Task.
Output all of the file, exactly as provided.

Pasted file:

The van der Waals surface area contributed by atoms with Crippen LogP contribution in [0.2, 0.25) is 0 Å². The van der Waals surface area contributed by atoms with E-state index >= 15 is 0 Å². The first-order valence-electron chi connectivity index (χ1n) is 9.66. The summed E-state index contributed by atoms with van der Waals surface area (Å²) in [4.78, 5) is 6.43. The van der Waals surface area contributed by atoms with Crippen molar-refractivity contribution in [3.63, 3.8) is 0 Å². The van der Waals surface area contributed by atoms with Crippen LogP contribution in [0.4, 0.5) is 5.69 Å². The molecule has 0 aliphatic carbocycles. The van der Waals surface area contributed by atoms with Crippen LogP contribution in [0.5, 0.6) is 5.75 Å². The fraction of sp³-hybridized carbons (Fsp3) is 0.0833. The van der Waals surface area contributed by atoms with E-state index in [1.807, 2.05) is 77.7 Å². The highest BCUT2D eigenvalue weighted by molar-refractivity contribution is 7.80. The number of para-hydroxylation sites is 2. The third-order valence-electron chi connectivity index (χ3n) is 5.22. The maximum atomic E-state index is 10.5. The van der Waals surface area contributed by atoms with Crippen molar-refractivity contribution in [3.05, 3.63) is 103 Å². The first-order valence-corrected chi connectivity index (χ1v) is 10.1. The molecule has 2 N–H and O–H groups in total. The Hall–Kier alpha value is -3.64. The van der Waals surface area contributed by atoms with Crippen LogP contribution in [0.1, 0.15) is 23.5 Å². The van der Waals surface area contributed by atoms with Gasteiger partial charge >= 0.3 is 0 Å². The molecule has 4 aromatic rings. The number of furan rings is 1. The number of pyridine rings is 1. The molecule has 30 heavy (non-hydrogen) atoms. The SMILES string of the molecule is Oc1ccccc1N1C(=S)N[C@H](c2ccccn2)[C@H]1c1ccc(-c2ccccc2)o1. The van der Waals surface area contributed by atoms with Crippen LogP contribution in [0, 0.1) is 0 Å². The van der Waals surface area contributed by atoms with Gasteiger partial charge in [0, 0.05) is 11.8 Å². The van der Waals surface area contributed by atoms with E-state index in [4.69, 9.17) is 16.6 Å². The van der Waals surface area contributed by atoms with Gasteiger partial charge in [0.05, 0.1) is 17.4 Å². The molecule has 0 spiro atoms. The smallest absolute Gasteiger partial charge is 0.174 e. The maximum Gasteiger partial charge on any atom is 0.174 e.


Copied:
The van der Waals surface area contributed by atoms with Crippen LogP contribution in [0.2, 0.25) is 0 Å². The van der Waals surface area contributed by atoms with E-state index >= 15 is 0 Å². The first-order valence-electron chi connectivity index (χ1n) is 9.66. The summed E-state index contributed by atoms with van der Waals surface area (Å²) in [4.78, 5) is 6.43. The van der Waals surface area contributed by atoms with Crippen molar-refractivity contribution in [3.63, 3.8) is 0 Å². The van der Waals surface area contributed by atoms with Crippen LogP contribution in [0.4, 0.5) is 5.69 Å². The molecule has 0 aliphatic carbocycles. The van der Waals surface area contributed by atoms with Crippen LogP contribution in [0.5, 0.6) is 5.75 Å². The fraction of sp³-hybridized carbons (Fsp3) is 0.0833. The van der Waals surface area contributed by atoms with E-state index in [1.807, 2.05) is 77.7 Å². The highest BCUT2D eigenvalue weighted by molar-refractivity contribution is 7.80. The number of para-hydroxylation sites is 2. The third-order valence-electron chi connectivity index (χ3n) is 5.22. The maximum atomic E-state index is 10.5. The van der Waals surface area contributed by atoms with Crippen molar-refractivity contribution in [3.05, 3.63) is 103 Å². The first-order valence-corrected chi connectivity index (χ1v) is 10.1. The molecule has 2 N–H and O–H groups in total. The Hall–Kier alpha value is -3.64. The van der Waals surface area contributed by atoms with Crippen LogP contribution in [0.1, 0.15) is 23.5 Å². The van der Waals surface area contributed by atoms with Gasteiger partial charge >= 0.3 is 0 Å². The molecule has 4 aromatic rings. The number of furan rings is 1. The number of pyridine rings is 1. The molecule has 30 heavy (non-hydrogen) atoms. The SMILES string of the molecule is Oc1ccccc1N1C(=S)N[C@H](c2ccccn2)[C@H]1c1ccc(-c2ccccc2)o1. The van der Waals surface area contributed by atoms with Crippen LogP contribution in [0, 0.1) is 0 Å². The van der Waals surface area contributed by atoms with Gasteiger partial charge in [0, 0.05) is 11.8 Å². The van der Waals surface area contributed by atoms with E-state index in [4.69, 9.17) is 16.6 Å². The van der Waals surface area contributed by atoms with Gasteiger partial charge in [0.05, 0.1) is 17.4 Å². The molecule has 0 spiro atoms. The smallest absolute Gasteiger partial charge is 0.174 e. The maximum Gasteiger partial charge on any atom is 0.174 e.